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A day in the life of an F2 in neurosurgery

Post date: 05/08/2019 | Time to read article: 3 mins

The information within this article was correct at the time of publishing. Last updated 14/10/2021

Dr Varun Shankar gives an insight into a busy day on the neurosurgery wards.


It’s 7:28am and I’m on my way to the big morning handover, where all the doctors and nurses go through every one of 70 patients in the neurosciences ward. Most of my patients are currently stable, so there isn’t too much to worry about, however my firm (one of four neurosurgical teams) is on call today, so I know I’m in for a bruiser.

Next it’s the neuroradiology meeting where all the referrals from surrounding hospitals are discussed, followed by the NeuroITU meeting – my favourite part of the day (being a budding ITU doctor I lap up all the knowledge I can). My team has four patients; one of them is being transferred to a local hospital, as there is unfortunately not much more we can do for her. I remember when she came in a month ago with a big bleed. Her family have accepted that she won’t return to normal, but it is still upsetting that a previously well woman in her 60s will never be the same again.

No time to think or dwell too much, as it’s back to the ward for the ward round. My SpR is ruthlessly efficient so this is where I need to move with real purpose. Thank god I mastered how to write and walk during my F1.

During our round we are informed that Ms G has become unresponsive. This isn’t good as this patient has severe learning difficulties and has had numerous EVDs put in over the years due to hydrocephalus. She came in a week ago for an EVD replacement as her last one became blocked. Today she is spiking a temperature and it may be time to replace the EVD again. Within the hour I’ve got to get her theatre ready, get a CT scan and LP done. Luckily, the other patients are all stable.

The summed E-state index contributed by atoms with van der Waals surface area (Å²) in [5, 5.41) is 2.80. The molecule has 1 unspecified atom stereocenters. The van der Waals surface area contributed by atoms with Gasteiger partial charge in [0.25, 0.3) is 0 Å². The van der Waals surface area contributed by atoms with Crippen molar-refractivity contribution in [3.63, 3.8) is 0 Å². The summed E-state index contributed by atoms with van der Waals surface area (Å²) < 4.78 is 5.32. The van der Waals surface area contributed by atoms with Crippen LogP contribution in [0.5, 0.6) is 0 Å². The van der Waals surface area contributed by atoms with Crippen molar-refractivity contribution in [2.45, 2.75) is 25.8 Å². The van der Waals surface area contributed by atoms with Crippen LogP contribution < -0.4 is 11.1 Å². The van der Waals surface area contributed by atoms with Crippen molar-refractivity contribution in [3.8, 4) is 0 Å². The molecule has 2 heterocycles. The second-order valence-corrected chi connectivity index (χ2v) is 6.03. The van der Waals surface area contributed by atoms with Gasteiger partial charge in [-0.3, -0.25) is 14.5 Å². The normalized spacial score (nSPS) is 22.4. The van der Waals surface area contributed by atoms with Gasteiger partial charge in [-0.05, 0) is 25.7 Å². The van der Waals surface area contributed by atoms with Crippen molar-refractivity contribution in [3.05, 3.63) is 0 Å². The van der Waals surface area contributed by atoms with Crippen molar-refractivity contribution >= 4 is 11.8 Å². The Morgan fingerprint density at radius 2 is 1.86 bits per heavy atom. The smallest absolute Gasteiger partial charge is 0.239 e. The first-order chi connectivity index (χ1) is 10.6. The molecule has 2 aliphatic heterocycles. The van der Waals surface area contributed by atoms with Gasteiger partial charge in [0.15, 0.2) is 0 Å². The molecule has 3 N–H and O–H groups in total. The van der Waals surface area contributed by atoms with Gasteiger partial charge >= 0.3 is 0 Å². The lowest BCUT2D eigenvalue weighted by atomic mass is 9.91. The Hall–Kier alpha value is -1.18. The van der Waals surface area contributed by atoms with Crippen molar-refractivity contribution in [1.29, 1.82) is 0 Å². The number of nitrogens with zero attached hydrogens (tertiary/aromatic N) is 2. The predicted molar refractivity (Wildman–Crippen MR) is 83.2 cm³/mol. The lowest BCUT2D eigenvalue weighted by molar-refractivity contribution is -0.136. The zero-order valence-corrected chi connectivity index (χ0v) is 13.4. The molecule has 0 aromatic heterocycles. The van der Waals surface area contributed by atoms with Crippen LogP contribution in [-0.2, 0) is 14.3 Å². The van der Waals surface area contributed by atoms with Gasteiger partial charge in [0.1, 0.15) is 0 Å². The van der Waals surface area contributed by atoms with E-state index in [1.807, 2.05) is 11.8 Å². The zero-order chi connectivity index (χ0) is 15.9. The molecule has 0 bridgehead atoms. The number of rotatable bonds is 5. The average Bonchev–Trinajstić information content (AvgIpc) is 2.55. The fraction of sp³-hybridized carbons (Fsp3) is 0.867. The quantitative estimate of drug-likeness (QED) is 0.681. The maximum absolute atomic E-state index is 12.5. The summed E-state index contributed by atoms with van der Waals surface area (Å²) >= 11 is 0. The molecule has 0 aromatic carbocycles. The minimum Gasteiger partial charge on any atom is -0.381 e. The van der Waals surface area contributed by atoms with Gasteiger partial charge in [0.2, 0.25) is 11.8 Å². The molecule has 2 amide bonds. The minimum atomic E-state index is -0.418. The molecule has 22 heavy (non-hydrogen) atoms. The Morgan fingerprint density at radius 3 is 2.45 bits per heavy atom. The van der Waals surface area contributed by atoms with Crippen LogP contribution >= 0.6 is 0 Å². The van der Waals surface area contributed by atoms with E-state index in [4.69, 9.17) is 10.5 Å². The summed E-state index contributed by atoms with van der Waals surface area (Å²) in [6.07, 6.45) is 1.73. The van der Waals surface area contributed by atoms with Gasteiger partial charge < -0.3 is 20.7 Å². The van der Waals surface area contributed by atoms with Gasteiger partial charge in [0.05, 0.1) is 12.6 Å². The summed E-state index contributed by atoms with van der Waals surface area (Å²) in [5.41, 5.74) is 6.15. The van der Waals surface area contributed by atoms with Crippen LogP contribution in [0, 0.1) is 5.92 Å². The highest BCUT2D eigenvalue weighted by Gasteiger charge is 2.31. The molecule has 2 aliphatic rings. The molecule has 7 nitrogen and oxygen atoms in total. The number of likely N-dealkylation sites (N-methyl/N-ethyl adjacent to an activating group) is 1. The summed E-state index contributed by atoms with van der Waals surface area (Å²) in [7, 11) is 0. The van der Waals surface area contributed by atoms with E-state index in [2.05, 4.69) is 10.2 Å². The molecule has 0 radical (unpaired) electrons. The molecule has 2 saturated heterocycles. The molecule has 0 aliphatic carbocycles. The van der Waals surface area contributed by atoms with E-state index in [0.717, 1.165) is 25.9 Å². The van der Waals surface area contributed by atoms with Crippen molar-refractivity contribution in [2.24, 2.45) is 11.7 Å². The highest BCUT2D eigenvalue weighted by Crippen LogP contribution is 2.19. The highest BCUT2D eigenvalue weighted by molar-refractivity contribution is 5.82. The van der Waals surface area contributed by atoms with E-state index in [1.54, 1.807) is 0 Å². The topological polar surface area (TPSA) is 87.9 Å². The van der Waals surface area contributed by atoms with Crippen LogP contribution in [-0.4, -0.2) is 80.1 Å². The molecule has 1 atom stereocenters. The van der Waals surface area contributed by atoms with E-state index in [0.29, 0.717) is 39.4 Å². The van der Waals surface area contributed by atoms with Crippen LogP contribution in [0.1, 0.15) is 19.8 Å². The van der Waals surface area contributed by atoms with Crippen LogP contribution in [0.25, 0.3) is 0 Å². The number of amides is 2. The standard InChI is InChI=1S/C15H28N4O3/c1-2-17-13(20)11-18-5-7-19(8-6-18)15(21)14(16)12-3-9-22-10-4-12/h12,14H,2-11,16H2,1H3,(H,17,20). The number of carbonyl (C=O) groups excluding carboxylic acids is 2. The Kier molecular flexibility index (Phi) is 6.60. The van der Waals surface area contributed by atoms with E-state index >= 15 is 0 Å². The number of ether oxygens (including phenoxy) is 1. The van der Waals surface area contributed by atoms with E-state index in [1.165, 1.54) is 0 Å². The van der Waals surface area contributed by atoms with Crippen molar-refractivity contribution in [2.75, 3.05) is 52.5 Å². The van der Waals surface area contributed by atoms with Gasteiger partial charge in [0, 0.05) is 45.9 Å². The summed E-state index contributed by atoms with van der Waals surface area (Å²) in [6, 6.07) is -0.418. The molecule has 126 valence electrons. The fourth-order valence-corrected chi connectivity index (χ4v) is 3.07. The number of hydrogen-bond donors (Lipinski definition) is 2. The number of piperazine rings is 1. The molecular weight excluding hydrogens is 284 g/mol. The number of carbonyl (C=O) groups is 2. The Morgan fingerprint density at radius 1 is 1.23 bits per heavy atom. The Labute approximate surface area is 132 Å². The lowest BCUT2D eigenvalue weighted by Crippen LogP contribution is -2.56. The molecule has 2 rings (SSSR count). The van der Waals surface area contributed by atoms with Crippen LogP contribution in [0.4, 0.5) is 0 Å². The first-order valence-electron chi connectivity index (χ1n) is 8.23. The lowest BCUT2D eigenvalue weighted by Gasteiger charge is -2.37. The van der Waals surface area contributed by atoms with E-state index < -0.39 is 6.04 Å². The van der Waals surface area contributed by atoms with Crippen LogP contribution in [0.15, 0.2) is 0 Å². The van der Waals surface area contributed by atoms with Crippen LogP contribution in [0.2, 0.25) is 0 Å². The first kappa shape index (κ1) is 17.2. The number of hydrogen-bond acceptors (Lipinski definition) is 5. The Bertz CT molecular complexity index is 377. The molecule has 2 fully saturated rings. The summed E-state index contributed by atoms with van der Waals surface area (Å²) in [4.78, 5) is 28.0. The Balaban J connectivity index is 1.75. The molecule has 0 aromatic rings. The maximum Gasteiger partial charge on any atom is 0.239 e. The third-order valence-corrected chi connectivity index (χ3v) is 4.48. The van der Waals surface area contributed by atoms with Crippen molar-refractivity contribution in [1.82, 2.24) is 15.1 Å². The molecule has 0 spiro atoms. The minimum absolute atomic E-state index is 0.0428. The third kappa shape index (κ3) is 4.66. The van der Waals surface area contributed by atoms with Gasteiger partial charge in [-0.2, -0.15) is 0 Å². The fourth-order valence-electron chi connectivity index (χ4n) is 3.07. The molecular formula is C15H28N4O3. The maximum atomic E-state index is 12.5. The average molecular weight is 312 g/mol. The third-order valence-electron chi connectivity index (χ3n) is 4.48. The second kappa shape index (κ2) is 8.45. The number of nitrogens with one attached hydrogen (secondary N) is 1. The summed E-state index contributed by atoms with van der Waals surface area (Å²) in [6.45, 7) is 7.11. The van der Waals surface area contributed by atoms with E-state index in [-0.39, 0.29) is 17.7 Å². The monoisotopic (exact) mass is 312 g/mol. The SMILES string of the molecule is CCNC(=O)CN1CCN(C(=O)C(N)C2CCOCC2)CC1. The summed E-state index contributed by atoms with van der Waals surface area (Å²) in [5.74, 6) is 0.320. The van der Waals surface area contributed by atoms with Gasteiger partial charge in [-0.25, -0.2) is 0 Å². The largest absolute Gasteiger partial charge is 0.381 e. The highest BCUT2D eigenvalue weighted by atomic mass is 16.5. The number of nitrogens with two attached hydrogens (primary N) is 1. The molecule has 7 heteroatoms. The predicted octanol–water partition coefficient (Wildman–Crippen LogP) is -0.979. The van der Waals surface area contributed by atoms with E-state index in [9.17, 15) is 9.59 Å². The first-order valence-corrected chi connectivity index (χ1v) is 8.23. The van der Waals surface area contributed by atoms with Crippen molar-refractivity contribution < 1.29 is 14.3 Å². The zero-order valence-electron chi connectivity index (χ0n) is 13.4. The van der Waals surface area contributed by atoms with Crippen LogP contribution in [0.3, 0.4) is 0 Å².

Ward round over, it’s time to look at the jobs – four CT scans, nine bloods and five discharge summaries to sort out. First things first – get Ms G ready for theatre and a full septic screen done. She has notorious veins – luckily there is a small vein in her hand that hasn’t been destroyed, so in goes a cannula. I request the CXR, do the LP (her opening pressures are within normal limits) and her urine is clear. While waiting for the portable x-ray I go to the scary neuroradiology consultant to ask whether Ms G’s scan can be done first. The neuroradiologist is not too happy, as is always the case first thing on a Friday. He does however agree and asks me to send Ms G for her scan in ten minutes.

Once the CT is done I call my SpR in theatre. My consultant answers the page and informs me that he will send for Ms G in 20 minutes. Ms G’s mother has arrived and asks what is happening. Luckily I know her quite well so I sit her down in an office and explain things. She’s used to the swing of things, but is understandably worried.

Ok, now the biggest job is done it’s time to sort out the other CTs, then it’s the blood round followed by urgent discharges.


I go to lunch at 1pm with my buddy from med school. He’s having a relatively calm day and is hoping to finish on time. Lunch is cut short when I get paged that one of the patients from the neuroradiology meeting has arrived.

I wander over feeling buoyed that I’m running on time and not too tired. Mr M has an acute on chronic subdural haematoma and has deteriorated over the last 24 hours. Walking in I can hear his chest from four feet away – they won’t operate with his chest sounding this bad. I tell my SpR, who is nonplussed as his parent hospital did not inform us he was this sick. He comes up, having finished Ms G’s EVD, and agrees that we need to make him stable first. Another septic screen for me to do. CXR confirms pneumonia. Time to start him on IVABs, but looking at his comorbidities and eGFR, I realise he needs to be on a renal dose.

The scans and the bloods have been done; a few patients have hypokalemia, so time to start replacement therapy.


It’s somehow already 5pm. I get things in order for handover. Ten minutes to finish, I get a page from a nurse. Mr M’s son is here and is not happy we won’t operate. I head over and explain the situation. He calms down after I answer his questions.

As I walk back to the doctor’s office at 7pm to handover, exhaustion hits; I think about what I will do this evening. It’s nearly 7pm and dinner in front of Game of Thrones sounds marvellous. Would I trade in this job for another? No way.

Dr Shankar was working in Leicestershire.

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